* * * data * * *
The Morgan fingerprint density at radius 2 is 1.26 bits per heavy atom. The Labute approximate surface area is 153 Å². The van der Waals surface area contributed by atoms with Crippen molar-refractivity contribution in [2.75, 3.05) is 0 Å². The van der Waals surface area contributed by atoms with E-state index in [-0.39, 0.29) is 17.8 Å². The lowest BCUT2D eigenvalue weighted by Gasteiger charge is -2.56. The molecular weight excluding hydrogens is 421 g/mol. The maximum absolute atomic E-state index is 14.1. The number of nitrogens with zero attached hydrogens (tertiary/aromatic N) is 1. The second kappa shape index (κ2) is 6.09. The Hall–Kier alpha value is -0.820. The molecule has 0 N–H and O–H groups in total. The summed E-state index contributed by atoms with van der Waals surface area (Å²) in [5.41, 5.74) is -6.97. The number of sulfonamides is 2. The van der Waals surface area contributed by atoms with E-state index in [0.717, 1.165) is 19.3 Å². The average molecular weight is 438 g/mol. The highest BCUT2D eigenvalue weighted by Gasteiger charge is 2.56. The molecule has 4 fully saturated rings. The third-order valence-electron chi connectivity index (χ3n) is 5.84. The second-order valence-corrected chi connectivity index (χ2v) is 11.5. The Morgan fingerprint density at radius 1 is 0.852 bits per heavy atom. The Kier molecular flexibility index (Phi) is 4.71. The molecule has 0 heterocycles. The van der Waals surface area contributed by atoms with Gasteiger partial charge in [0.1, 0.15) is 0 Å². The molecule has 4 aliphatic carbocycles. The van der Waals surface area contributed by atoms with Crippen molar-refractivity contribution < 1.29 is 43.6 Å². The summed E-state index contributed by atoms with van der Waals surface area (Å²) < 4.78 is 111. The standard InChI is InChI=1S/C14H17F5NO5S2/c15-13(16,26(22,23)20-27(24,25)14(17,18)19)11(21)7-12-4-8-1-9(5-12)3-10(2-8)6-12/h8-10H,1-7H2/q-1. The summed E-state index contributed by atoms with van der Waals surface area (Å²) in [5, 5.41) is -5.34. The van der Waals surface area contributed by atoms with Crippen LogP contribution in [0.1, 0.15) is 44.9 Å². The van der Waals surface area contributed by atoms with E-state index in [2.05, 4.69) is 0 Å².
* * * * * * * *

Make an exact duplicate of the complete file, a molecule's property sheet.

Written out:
The Morgan fingerprint density at radius 2 is 1.26 bits per heavy atom. The Labute approximate surface area is 153 Å². The van der Waals surface area contributed by atoms with Crippen molar-refractivity contribution in [2.75, 3.05) is 0 Å². The van der Waals surface area contributed by atoms with E-state index in [-0.39, 0.29) is 17.8 Å². The lowest BCUT2D eigenvalue weighted by Gasteiger charge is -2.56. The molecular weight excluding hydrogens is 421 g/mol. The maximum absolute atomic E-state index is 14.1. The number of nitrogens with zero attached hydrogens (tertiary/aromatic N) is 1. The second kappa shape index (κ2) is 6.09. The Hall–Kier alpha value is -0.820. The molecule has 0 N–H and O–H groups in total. The summed E-state index contributed by atoms with van der Waals surface area (Å²) in [5.41, 5.74) is -6.97. The number of sulfonamides is 2. The van der Waals surface area contributed by atoms with E-state index in [0.717, 1.165) is 19.3 Å². The average molecular weight is 438 g/mol. The highest BCUT2D eigenvalue weighted by Gasteiger charge is 2.56. The molecule has 4 fully saturated rings. The third-order valence-electron chi connectivity index (χ3n) is 5.84. The second-order valence-corrected chi connectivity index (χ2v) is 11.5. The Morgan fingerprint density at radius 1 is 0.852 bits per heavy atom. The Kier molecular flexibility index (Phi) is 4.71. The molecule has 0 heterocycles. The van der Waals surface area contributed by atoms with Gasteiger partial charge in [0.1, 0.15) is 0 Å². The molecule has 4 aliphatic carbocycles. The van der Waals surface area contributed by atoms with Crippen molar-refractivity contribution < 1.29 is 43.6 Å². The summed E-state index contributed by atoms with van der Waals surface area (Å²) < 4.78 is 111. The standard InChI is InChI=1S/C14H17F5NO5S2/c15-13(16,26(22,23)20-27(24,25)14(17,18)19)11(21)7-12-4-8-1-9(5-12)3-10(2-8)6-12/h8-10H,1-7H2/q-1. The summed E-state index contributed by atoms with van der Waals surface area (Å²) in [5, 5.41) is -5.34. The van der Waals surface area contributed by atoms with Crippen LogP contribution in [0.1, 0.15) is 44.9 Å². The van der Waals surface area contributed by atoms with E-state index in [2.05, 4.69) is 0 Å².